The best description I can come up with is that water beads on the outside of the Verglas as if it were glass: yes, it is that amazing and as far as I know the membrane/fabric is 100% waterproof and windprood and extremely breathable. This particular jacket uses stitched construction without taped seams so it is not waterproof but it is very, very, weather-resistant. Additionally, the upper torso and arms have stitch-free overlays for added weather-proofing.
Inside, the Verglas is filled with 750-fp hydrophobic down — 130-grams in a Men’s Large and 120-grams in a Women’s 12 (so, Large?) — while the hood uses synthetic Stratus insulation. The zipper is a YKK AquaGuard with a synthetic-insulated baffle, though unfortunately it is not a dual-slider. There are two zippered hand-pockets and a zippered internal chest pocket, however.
Weight for a Men’s Large is claimed to be 470-grams, while the Women’s 12 (aka Large) comes in at 430-grams. Retail price for either will be $375 USD.
Though I have been climbing on Petzl’s Lynx for years, I never got along with the Dart — while I love the low weight and precise front-point, I don’t like the underfoot point distribution and lack of anti-balling plates. Enter the new Dart.
The new Dart uses the same replaceable front-points as the Lynx and D-Lynx crampons, so it effectively replaces both the previous Dart and Dartwin crampons. The new Dart adds some much-needed ‘security’ points between the third and fourth points, as well as smaller points underfoot for added security when standing on mushrooms or other ice features. The anti-balling plates are Petzl’s semi-rigid design and can be easily removed for additional weight reduction.
For me the biggest and most important change, however, is the somewhat splayed-out inside tertiary point — I climb on another brand’s mono-point crampon solely because it has this aggressive point — but it looks like Petzl have taken a cue from their own D-Lynx’s ultra-aggressive design and adapted it for all-around ice and mixed climbing use. I’m stoked!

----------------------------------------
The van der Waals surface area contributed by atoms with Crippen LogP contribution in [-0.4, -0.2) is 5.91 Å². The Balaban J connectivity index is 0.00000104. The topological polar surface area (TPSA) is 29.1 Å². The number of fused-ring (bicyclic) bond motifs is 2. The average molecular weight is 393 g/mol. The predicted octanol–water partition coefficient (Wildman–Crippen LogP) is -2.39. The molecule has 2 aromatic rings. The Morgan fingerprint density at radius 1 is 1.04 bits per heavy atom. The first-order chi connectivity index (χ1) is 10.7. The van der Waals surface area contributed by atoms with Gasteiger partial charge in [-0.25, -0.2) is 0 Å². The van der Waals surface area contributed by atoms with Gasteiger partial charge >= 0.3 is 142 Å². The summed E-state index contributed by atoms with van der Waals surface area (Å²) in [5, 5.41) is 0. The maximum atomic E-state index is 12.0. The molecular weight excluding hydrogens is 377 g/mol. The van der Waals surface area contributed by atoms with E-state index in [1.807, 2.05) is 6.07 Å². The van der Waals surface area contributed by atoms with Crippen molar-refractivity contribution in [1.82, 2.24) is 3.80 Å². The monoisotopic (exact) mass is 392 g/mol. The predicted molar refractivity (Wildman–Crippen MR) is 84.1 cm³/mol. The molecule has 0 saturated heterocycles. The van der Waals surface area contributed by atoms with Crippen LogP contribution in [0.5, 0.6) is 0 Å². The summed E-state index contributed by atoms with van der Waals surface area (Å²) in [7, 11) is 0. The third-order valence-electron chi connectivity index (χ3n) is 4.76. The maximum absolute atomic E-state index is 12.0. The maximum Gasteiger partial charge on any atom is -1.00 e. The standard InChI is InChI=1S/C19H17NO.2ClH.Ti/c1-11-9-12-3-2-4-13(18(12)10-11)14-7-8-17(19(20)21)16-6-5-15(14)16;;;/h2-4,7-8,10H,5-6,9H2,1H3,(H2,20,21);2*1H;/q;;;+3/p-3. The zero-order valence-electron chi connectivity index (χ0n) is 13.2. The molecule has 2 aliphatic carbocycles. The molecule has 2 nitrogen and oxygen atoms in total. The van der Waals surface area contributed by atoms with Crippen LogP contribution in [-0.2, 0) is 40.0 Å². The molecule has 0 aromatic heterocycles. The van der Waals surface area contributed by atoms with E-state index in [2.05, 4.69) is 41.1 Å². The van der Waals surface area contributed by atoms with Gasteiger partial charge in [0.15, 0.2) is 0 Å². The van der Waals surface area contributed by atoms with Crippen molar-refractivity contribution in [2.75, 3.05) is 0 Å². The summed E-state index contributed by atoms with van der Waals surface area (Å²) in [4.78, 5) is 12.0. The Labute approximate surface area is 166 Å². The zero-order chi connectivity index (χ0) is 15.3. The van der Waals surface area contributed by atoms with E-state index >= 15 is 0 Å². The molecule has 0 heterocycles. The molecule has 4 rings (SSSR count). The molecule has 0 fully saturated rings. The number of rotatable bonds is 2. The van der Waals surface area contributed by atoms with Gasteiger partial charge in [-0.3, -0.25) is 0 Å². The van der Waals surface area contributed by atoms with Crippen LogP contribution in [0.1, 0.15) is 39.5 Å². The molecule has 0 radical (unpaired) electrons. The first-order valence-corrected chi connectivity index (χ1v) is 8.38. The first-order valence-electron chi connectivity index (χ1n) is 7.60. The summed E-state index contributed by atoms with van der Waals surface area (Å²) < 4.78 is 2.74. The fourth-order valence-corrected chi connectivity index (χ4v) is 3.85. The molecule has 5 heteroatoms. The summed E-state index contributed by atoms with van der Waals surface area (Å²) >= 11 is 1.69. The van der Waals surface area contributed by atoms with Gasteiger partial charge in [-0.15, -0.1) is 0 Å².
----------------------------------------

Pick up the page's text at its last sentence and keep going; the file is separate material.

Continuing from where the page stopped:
Weight is not yet finalized but as we’re hoping to receive early samples, I’ll post a detailed preview as soon as possible. Retail prices for the US and Canada are also not set yet, but the new Dart will go for 220-Euros.
Cassin Alpinist Tech
In a complete turn-around from the above crampon, Cassin have taken their modular Blade Runner platform and turned it into the fixed-point, lightweight, Alpinist Tech.
These things look purposeful: there’s the hooked front point, the secondary helper point, and the very aggressive secondary and tertiary points, all hooked up to a plain black heel section with properly large winglets to ensure proper boot fit. The linking bar is micro-adjustable to ensure proper fit of the heel-riser into the heel section of your boots: I know this sounds complicated but if you haven’t used Cassin crampons before it all starts to make sense once you start fiddling with the thing.
There’s also what looks like a new front bail, with a more pronounced ‘basket’ that looks like it will fit better onto the low-profile toe-bails found on modern ice boots. The heel section also gets a redesign and now has three distinct height options as opposed to the previous screw-adjustable height positioning.
The Alpinist Tech ships stock with anti-balling plates but these, of course, can be removed for additional weight savings. Weight is 405-grams per crampon, though this is without the anti-ball plates installed. Price is set to be $250 USD.
Arc’teryx Alpha AR 55 Pack
Though the Alpha AR 20 and 35 packs have just been released (look for a review coming in the next week or two) it’ll take until Fall of 2019 for the 55 to arrive. The Alpha AR packs use a brand-new fabric that is interwoven with a liquid crystal polymer grid (I wish I understood this well enough to explain it, but all I know at this time is that the fabric is ultra-durable and after months of use I haven’t put a scratch onto it).
The 55 will have all the usual features you’d expect of a modern Arc’teryx pack: removable top lid with two zippered pockets, removable framesheet and back panel, secure ice tool carry, dual side-lash straps and low-profile hipbelt. The coolest feature of this pack is the WaterTight side-zipper for easy access.
Weight is claimed to be 1334-grams in a size Regular, with a stripped weight of 960-grams. Pricing isn’t set yet but I’d expect around $300 USD and $350 CAD. Unfortunately it won’t show up (initially, anyway) in the light green colour shown above but rather in the grey-ish ‘Robotica’ of the current 20 and 35 packs.